The implementation of the Standards and Guidelines in Western Australia has been made possible by amendments to the Animal Welfare Act 2002 (the Act), which were passed in November 2018. Before this, WA did not have the ability to enforce the Standards and Guidelines.
The Standards and Guidelines promote humane treatment of livestock, set a minimum industry standard, and inform all people responsible for the care and management of livestock about their responsibilities. In the development of the Standards and Guidelines, current scientific knowledge, recommended industry practice and community expectations were all considered.
Currently, there are four endorsed Standards and Guidelines for livestock:
In April 2019, Standards and Guidelines were endorsed for Exhibited Animals (zoos, etc).
Animal Welfare (Livestock) Regulations 2019
The Animal Welfare (Livestock) Regulations 2019 (Livestock Regulations) address two sets of Animal Welfare Standards and Guidelines:
- the Land Transport Standards
- the Saleyards and Depots Standards.
The overall goal of the Livestock Regulations is to give legal effect to the mandatory technical requirements in the Standards and Guidelines in a manner that is appropriate to Western Australia’s legal framework.
The Livestock Regulations apply only to sheep and cattle.
Consultation on the Livestock Regulations
The Department of Primary Industries and Regional Development released the draft Livestock Regulations for public consultation on 17 December 2019. This consultation closed on 28 February 2020.
The department sought feedback on:
- The implementation of the Australian Animal Welfare Standards and Guidelines – Land Transport of Livestock (Land Transport Standards) and the Australian Animal Welfare Standards and Guidelines – Livestock at Saleyards and Depots (Saleyards and Depots Standards) by the Livestock Regulations.
- A proposed infringement notice scheme for enforcing the Livestock Regulations, to be introduced by amendments to the Animal Welfare (General) Regulations 2003 (General Regulations).
- The adoption of the Land Transport Standards, and the Saleyards and Depots Standards, (collectively referred to as the Standards and Guidelines), as codes of practice for the purposes of the Animal Welfare Act 2002 through amendments to the General Regulations.
Written submissions and Consultation Report
The department received 14 written submissions, including submissions from the Kimberley Pilbara Cattlemen’s Association; the Livestock and Rural Transport Association of Western Australia; the Australian Cattle Veterinarians; the Hon. Alison Xamon MLC; the Royal Society for the Prevention of Cruelty to Animals Western Australia (RSPCA); Animals’ Angels; Animals Australia; and from some members of the community.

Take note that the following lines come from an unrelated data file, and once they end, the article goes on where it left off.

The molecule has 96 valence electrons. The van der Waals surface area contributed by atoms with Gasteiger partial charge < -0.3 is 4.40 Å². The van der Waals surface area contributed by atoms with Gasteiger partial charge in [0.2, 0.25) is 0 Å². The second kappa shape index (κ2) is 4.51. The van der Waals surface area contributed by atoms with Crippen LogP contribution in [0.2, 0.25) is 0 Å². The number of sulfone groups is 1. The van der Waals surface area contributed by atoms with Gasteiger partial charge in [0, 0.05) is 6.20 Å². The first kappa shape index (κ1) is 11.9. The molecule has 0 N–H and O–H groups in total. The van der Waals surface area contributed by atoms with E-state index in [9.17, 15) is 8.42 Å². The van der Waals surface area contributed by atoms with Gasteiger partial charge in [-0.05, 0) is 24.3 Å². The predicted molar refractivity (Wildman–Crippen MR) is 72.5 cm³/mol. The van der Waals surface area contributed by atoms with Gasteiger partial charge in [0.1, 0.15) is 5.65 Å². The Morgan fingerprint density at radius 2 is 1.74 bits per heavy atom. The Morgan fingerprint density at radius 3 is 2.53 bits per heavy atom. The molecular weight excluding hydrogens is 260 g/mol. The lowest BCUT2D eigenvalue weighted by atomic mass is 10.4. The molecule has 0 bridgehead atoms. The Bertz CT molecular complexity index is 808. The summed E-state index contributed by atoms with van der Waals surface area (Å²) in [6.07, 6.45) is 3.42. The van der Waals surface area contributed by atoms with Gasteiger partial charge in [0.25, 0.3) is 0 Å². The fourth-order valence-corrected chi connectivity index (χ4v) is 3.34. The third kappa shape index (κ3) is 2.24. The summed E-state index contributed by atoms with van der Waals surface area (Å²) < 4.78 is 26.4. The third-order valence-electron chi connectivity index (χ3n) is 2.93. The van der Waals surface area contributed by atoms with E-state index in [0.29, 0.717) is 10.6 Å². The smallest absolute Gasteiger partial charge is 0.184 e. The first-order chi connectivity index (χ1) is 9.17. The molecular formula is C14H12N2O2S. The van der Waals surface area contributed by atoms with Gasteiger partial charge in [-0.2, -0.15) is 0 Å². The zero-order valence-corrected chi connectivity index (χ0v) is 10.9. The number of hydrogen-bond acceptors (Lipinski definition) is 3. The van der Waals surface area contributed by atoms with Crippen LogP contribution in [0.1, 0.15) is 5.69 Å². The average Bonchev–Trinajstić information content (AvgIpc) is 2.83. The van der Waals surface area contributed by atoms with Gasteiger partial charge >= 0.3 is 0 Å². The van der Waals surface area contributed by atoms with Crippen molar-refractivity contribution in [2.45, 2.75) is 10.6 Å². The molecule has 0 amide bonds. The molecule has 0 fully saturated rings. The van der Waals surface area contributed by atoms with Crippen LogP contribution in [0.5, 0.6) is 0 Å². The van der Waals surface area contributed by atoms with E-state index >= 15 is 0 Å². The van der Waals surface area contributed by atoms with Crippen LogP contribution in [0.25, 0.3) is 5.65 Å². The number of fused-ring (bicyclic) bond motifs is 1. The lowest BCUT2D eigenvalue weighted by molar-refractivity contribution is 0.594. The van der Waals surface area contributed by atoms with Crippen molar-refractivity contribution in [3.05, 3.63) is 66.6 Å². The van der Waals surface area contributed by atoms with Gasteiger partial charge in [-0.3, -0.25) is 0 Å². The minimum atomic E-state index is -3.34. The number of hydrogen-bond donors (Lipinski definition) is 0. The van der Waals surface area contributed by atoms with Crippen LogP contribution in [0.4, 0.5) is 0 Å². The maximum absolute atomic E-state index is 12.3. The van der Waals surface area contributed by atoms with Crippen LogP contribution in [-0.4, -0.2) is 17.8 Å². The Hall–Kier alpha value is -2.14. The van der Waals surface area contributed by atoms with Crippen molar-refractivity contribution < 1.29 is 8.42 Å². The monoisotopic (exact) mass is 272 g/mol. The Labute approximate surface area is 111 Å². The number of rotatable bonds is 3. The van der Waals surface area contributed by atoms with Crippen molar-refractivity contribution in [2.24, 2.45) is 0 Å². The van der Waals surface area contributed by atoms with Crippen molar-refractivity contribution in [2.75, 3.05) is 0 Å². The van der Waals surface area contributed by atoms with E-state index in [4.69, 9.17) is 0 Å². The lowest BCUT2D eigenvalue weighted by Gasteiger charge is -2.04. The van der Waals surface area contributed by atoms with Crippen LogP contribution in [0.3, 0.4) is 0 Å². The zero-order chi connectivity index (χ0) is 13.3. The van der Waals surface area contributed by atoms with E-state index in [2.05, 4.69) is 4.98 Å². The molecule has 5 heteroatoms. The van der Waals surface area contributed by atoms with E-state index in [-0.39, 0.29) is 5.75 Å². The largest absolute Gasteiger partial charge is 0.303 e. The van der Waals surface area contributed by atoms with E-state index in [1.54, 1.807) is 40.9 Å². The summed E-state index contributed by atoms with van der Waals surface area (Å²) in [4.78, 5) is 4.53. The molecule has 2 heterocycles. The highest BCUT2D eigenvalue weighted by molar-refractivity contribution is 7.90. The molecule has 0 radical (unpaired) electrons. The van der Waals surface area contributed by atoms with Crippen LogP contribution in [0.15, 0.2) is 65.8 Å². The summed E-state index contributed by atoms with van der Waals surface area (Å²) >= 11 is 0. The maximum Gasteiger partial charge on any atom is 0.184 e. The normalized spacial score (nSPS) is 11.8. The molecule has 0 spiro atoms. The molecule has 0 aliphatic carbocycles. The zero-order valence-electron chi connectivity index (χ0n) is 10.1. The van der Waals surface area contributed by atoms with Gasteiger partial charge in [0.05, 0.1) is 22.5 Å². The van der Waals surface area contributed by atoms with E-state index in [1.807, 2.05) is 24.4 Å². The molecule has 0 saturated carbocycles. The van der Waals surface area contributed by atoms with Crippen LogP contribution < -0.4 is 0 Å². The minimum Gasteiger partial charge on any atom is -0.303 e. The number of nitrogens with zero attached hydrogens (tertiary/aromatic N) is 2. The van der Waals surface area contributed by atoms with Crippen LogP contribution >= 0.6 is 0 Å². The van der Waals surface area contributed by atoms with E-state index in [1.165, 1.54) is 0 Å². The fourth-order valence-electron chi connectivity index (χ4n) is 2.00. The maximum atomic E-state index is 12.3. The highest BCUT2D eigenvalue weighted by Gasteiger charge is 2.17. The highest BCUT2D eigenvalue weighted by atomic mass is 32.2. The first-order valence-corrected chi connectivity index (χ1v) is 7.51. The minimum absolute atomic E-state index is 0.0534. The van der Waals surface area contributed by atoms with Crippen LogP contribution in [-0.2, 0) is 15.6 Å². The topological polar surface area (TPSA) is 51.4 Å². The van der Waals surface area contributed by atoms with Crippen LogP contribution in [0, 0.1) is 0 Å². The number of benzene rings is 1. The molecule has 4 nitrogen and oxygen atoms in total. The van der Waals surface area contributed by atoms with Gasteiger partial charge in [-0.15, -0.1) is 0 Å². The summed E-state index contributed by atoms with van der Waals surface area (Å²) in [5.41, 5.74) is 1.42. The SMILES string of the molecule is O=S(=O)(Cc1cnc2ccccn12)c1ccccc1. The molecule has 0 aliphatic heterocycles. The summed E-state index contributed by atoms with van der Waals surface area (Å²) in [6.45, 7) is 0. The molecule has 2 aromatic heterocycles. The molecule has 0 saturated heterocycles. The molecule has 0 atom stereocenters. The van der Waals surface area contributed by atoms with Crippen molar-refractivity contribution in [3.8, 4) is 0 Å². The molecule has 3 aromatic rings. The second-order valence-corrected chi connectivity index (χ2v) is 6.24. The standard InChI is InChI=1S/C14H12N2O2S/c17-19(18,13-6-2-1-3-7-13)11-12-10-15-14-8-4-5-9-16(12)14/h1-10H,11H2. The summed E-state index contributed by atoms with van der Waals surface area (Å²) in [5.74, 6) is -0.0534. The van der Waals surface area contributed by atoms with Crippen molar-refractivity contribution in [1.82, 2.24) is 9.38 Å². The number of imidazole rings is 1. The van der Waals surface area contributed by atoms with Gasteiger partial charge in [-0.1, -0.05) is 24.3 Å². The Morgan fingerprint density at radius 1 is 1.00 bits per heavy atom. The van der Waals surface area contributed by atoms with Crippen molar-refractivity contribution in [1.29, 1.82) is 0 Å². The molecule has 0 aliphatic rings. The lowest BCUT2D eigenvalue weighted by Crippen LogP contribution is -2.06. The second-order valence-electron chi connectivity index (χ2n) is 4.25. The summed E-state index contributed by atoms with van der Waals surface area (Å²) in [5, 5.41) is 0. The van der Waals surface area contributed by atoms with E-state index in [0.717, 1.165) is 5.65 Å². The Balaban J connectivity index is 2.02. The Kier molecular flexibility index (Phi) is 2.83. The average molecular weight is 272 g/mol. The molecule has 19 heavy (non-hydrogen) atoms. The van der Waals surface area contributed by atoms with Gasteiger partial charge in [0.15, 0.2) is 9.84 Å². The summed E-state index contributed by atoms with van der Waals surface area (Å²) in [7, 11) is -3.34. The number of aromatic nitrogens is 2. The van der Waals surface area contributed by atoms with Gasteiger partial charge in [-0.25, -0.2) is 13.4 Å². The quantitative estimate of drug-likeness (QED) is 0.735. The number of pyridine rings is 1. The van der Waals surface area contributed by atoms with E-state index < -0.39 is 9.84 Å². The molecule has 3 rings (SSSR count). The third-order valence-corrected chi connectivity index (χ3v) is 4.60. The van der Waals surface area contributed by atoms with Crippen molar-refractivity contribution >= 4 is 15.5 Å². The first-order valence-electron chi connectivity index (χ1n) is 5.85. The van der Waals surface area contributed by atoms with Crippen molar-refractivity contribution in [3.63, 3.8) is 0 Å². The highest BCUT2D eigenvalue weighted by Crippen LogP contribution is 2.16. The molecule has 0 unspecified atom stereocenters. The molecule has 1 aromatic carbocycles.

The department also received 15 responses to an online survey, in which:
- Fourteen respondents supported the regulation of the Standards and Guidelines
- Eleven respondents said they believe the welfare of livestock animals is “very important” to Western Australians
- Twelve respondents said that the proposed infringement notice (modified) penalties were appropriate; others said they should be higher.
Written submissions are available on this page. One respondent preferred to remain anonymous.
A Consultation Report was prepared that considers the issues raised by respondents according to the following themes:
- General comments on the implementation of the Standards and Guidelines as regulations
- Responsibilities of persons involved in livestock transport and sale
- Provisions relating to fitness of livestock for transport or sale
- General welfare provisions
- Adoption of the Standards and Guidelines as a Code of Practice
- Defences to breaches of the regulations
- The proposed infringement notice scheme.
The department thanks everybody who participated in this process. We appreciate your feedback and will take it into account in finalising the Livestock Regulations. We do not anticipate making major changes to the draft Livestock Regulations but some of the issues identified by stakeholders are the subject of more detailed consideration that may result in some changes to the regulations.
- a number of definitions including heat stress and cold stress, ‘emaciated’ and livestock handling facility
- ensuring the regulations relating to transport apply to live export depots
- clarifying the operation of the prescribed conditions that relate to the loading and sale of livestock.
Implementation of the Livestock Regulations will initially focus on education and raising awareness of legal requirements and guidelines. After an introductory period (expected to be four to six months), the Livestock Regulations will be enforced via the use of infringement notices or prosecution in the courts. During the introductory period and subsequently, cruelty to animals (as defined in Part 3 of the Act) will continue to be dealt with in accordance with current practice, which is by prosecution in the courts.
The Animal Welfare (Livestock) Regulations 2019 has been renamed as the Animal Welfare (Transport, Saleyards and Depots) (Cattle and Sheep) Regulations 2020.
Due to the COVID-19 crisis, the implementation of the Livestock Regulations is likely to be delayed. The department will provide an update when the situation is clearer.
Additional sets of regulations
The next step is to prepare regulations based on the Standards and Guidelines for Cattle and Sheep (these relate to on-farm management). Subsequently or in parallel, the department will start work on regulations dealing with transport and saleyards in relation to livestock other than cattle and sheep.